Tsunami is a Japanese word meaning ‘harbour wave’. Tsunami waves are a series of ocean waves that are caused by a large disturbance on or near the seafloor. Earthquakes, landslides, volcanic eruptions and meteorites can create tsunami waves that travel outward like ripples in a pond.
When tsunami waves first form they are difficult to detect as they slope gradually and may not be very tall. However, they travel at amazing speeds until they reach shallow water when they are slowed down by friction and then the waves can increase to 30 metres in height. Damage occurs as the waves inundate low lying coastal areas causing flooding and damage to coastal cities and towns.
Tectonic plates that form the surface of the Earth slowly move around, but sometimes the jagged edges of plates lock together. Stress builds until something gives and a large amount of energy is suddenly released at a point called the focus. The surface of the Earth immediately above the focus is called the epicentre. The energy travels in all directions through the Earth as seismic waves. Some seismic waves travel quickly and squeeze and stretch the rocks, some waves make the rock move up and down. Other waves cause a circular motion near the surface of the Earth and cause most damage.
The Richter scale is the best-known scale for measuring the magnitude of an earthquake. It is based on calculation of the strength of the earthquake at its source. An earthquake will feel different depending on its magnitude and how far you are from the epicentre. The scale is logarithmic which means one point on the scale represents a ten fold increase. For example, a recording of 6 indicates an earthquake with a ground motion 10 times larger than a recording of a 5. Earthquakes measuring 2 on the Richter scale are normally not felt by people, but an earthquakes with a Richter value of 6 or more can be considered a major event if it is close to a populated area. Smaller quakes are often felt after a major earthquake. These are called aftershocks and are usually one unit less on the Richter scale.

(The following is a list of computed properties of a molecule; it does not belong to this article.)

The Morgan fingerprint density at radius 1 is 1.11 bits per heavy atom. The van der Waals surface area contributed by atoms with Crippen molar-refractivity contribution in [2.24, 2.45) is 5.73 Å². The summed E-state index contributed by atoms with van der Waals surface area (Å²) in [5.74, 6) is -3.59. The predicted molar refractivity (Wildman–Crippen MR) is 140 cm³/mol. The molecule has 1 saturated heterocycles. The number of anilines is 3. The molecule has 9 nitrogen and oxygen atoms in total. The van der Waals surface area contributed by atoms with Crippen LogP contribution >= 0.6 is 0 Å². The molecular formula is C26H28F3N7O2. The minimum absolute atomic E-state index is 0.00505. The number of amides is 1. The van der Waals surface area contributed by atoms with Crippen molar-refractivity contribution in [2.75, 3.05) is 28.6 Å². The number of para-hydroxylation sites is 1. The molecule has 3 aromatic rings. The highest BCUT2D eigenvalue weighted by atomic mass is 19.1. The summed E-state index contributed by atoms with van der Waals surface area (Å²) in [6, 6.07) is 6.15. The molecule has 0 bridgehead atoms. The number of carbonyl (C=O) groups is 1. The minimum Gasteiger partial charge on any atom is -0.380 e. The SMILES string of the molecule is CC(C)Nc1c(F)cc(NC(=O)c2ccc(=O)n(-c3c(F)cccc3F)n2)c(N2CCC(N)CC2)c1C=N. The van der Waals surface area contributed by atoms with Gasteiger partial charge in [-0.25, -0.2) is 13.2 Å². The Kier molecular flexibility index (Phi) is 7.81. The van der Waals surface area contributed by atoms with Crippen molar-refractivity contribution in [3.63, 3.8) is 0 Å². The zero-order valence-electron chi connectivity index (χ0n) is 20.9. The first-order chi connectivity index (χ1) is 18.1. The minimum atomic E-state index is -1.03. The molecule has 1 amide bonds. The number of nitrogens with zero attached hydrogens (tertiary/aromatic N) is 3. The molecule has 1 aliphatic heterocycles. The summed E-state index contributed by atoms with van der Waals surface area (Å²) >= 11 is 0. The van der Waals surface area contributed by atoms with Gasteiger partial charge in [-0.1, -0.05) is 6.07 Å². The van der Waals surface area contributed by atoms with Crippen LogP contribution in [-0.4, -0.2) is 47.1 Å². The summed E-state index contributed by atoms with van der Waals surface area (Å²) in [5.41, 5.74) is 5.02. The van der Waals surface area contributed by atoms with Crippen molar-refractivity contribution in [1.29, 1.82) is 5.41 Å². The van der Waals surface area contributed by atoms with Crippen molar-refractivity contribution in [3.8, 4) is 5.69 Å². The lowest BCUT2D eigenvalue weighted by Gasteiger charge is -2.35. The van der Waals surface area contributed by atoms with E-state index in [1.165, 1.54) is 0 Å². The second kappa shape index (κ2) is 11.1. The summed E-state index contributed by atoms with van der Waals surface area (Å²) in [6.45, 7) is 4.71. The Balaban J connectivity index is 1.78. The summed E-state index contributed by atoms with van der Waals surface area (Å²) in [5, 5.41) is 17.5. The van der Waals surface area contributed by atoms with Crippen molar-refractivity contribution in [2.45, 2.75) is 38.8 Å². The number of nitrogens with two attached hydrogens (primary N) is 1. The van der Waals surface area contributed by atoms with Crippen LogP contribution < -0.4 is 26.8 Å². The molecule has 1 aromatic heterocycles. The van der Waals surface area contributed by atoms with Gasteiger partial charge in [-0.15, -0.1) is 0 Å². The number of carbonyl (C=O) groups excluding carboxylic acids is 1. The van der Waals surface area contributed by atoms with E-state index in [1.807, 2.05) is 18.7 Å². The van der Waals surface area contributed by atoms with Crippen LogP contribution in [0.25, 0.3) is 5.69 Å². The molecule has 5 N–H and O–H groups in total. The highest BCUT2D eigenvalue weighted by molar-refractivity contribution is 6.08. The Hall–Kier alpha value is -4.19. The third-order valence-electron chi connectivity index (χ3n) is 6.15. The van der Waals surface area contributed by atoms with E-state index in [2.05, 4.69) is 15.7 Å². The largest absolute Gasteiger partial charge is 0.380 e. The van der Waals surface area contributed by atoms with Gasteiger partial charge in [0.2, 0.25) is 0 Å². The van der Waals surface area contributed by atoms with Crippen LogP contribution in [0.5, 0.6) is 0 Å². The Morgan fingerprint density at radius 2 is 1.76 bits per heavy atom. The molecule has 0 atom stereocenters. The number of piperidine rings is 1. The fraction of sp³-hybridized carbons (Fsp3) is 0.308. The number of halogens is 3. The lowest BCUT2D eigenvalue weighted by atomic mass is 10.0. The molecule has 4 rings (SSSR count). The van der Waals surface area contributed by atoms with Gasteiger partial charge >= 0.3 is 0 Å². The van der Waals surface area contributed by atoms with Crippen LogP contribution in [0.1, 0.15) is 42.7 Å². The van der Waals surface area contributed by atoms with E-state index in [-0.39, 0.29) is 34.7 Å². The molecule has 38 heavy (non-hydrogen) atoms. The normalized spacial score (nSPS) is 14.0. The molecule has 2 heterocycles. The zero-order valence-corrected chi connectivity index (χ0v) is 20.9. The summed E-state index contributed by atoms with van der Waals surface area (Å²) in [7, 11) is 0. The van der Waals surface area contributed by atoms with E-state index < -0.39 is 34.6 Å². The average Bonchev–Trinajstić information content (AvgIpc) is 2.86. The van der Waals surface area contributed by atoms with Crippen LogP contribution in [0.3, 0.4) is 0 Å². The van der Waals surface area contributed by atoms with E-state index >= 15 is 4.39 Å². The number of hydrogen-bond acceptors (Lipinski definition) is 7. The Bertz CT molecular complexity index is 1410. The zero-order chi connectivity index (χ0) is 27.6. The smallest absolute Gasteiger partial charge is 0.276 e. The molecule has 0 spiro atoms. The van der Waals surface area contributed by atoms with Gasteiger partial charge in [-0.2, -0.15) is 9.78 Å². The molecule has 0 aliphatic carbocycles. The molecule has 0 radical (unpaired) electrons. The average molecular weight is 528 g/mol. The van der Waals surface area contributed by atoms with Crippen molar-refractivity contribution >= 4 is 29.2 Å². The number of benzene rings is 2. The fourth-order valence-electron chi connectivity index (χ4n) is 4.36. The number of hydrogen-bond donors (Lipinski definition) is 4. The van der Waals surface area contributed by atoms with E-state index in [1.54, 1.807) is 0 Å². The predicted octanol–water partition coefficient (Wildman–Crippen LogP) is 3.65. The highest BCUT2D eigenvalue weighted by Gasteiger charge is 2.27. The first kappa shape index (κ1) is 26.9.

Today scientists are gaining more knowledge in predicting the likelihood and location of future earthquakes. Dangerous areas where earthquakes commonly occur are being identified and progress is being made in designing buildings that will withstand even the most severe earthquake.
A meteor is a small piece of matter entering the Earth’s atmosphere. As it enters the atmosphere the friction created by its speed causes the surface of the meteor to heat up and it appears as a bright streak of light in the night sky. These meteors are also called shooting stars.
Most meteors are so small that they burn up completely in the Earth’s atmosphere and never hit the ground. If a meteor survives its fiery descent and hits the ground it then becomes a meteorite. A large meteorite will leave a pit in the ground and may shatter into many fragments and spread over a large distance from the site of the impact. Very large meteorites may leave craters hundreds of metres across but these are very rare and only occur about once every 100 million years.